One of those implicated was Gustav Bloede, who, in addition to being a member of the Frankfurt National Assembly, was also a member of the Dresden City Council. His prominence in Dresden was evidenced by a sour comment made by none other than composer Richard Wagner, who noted that “a certain lawyer named Bloede” was being honored in the city as a “modern … Demosthenes.” Wagner fled Saxony before he could be arrested for his own role in the events in Dresden, but Gustav Bloede was not so fortunate. He was arrested, charged with treason, and given a ten-year sentence. Like thousands of others, however, he was able to escape, and the Bloedes eventually made their way to the United States in August of 1850.
Gustav Bloede concluded that his legal training in Germany was of limited use in America, so he decided to study medicine at Hahnemann Medical College in Philadelphia. The family ultimately settled in Brooklyn, New York, where Dr. Bloede established a practice. To supplement his income, he also took up journalism, becoming editor of the German-language New Yorker Demokrat; he contributed to other publications as well. Like many other German “Forty-Eighters,” Dr. Bloede allied himself with the Republican Party, and his name turns up from time to time in stories about the reformist Republican faithful.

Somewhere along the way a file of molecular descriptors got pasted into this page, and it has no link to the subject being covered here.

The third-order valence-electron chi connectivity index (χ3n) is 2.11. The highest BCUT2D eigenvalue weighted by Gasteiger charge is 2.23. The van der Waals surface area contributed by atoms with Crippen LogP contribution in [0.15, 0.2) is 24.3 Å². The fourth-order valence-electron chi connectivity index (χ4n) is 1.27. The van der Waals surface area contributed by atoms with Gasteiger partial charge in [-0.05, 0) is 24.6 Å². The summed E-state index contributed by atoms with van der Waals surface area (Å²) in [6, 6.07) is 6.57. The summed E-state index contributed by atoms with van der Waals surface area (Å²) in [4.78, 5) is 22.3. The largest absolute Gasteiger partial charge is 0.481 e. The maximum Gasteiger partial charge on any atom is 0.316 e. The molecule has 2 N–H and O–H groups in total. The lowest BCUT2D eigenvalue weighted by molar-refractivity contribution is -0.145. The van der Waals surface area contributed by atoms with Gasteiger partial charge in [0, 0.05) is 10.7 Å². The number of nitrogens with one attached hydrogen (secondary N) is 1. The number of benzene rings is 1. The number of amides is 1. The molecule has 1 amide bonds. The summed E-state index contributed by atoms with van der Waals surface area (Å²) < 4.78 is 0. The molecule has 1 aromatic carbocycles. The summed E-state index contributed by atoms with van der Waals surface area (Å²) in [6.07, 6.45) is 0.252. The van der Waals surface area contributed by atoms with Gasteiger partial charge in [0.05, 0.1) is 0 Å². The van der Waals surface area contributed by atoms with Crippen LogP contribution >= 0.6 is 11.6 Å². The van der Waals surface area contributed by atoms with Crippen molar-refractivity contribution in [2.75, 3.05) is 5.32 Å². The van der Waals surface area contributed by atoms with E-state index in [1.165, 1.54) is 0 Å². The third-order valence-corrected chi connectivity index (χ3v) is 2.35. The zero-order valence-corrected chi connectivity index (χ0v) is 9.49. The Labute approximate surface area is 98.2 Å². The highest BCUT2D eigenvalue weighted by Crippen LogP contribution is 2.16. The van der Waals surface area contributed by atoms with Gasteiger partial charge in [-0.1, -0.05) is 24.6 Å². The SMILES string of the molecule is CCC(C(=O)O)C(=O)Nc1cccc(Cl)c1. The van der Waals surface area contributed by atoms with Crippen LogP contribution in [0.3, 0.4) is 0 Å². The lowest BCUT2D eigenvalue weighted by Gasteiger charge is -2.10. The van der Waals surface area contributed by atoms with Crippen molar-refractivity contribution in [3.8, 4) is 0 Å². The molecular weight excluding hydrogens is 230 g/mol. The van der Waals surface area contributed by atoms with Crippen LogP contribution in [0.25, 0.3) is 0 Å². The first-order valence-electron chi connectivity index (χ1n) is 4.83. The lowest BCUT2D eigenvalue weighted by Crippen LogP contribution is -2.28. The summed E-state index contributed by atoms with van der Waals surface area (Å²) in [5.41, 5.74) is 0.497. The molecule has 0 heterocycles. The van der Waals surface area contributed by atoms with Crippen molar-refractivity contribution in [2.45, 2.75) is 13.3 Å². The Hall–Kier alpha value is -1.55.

Marie Bloede occasionally assisted her husband’s medical work – an 1861 newspaper advertisement notes that both she and Dr. Bloede would be in attendance at gymnasium-style orthopedic classes for ladies – but she became better known for her artistic undertakings. Marie had grown up in a cultured and literary family in Breslau. One of her three brothers was the famous revolutionary poet Friedrich von Sallet (1812-43). During her adulthood in America, she continued to cultivate the interest in art and literature that had first developed in Germany during her youth. Under her own name (Marie or Mary Bloede) or under the pen name Marie Westland, she taught piano, wrote music, and produced poems, stories, and translations in both German and English. Evidently, Marie Bloede’s literary activity and warm personality turned the Bloede household into something of a regular salon for a number of well-known writers and artists.